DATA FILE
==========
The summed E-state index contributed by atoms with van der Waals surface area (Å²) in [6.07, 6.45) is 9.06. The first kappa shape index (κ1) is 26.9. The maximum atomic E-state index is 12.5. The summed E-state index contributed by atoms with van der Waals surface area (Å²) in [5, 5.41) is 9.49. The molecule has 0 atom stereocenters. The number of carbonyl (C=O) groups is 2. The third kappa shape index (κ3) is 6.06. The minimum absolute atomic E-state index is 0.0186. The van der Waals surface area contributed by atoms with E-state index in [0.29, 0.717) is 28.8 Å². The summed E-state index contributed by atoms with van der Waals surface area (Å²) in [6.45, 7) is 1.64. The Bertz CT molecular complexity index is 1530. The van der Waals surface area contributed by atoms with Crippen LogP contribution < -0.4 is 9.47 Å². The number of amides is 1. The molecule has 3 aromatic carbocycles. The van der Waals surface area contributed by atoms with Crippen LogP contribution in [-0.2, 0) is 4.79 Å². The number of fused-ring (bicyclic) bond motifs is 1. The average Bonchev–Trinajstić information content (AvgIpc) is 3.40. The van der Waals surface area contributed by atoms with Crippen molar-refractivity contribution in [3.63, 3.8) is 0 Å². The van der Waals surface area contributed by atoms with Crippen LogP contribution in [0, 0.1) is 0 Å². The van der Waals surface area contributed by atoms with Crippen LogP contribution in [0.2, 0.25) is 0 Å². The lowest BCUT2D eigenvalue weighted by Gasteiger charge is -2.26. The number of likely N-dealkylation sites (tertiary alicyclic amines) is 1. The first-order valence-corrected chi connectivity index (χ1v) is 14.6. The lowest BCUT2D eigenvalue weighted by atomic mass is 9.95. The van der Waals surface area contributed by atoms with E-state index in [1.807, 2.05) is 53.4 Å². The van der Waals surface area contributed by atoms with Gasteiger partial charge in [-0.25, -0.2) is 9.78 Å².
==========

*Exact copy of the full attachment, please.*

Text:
The summed E-state index contributed by atoms with van der Waals surface area (Å²) in [6.07, 6.45) is 9.06. The first kappa shape index (κ1) is 26.9. The maximum atomic E-state index is 12.5. The summed E-state index contributed by atoms with van der Waals surface area (Å²) in [5, 5.41) is 9.49. The molecule has 0 atom stereocenters. The number of carbonyl (C=O) groups is 2. The third kappa shape index (κ3) is 6.06. The minimum absolute atomic E-state index is 0.0186. The van der Waals surface area contributed by atoms with E-state index in [0.29, 0.717) is 28.8 Å². The summed E-state index contributed by atoms with van der Waals surface area (Å²) in [6.45, 7) is 1.64. The Bertz CT molecular complexity index is 1530. The van der Waals surface area contributed by atoms with Crippen LogP contribution < -0.4 is 9.47 Å². The number of amides is 1. The molecule has 3 aromatic carbocycles. The van der Waals surface area contributed by atoms with Crippen LogP contribution in [-0.2, 0) is 4.79 Å². The number of fused-ring (bicyclic) bond motifs is 1. The average Bonchev–Trinajstić information content (AvgIpc) is 3.40. The van der Waals surface area contributed by atoms with Crippen molar-refractivity contribution in [3.63, 3.8) is 0 Å². The van der Waals surface area contributed by atoms with Crippen LogP contribution in [0, 0.1) is 0 Å². The van der Waals surface area contributed by atoms with Crippen LogP contribution in [0.2, 0.25) is 0 Å². The lowest BCUT2D eigenvalue weighted by Gasteiger charge is -2.26. The number of likely N-dealkylation sites (tertiary alicyclic amines) is 1. The first-order valence-corrected chi connectivity index (χ1v) is 14.6. The lowest BCUT2D eigenvalue weighted by atomic mass is 9.95. The van der Waals surface area contributed by atoms with E-state index in [1.807, 2.05) is 53.4 Å². The van der Waals surface area contributed by atoms with Gasteiger partial charge in [-0.25, -0.2) is 9.78 Å².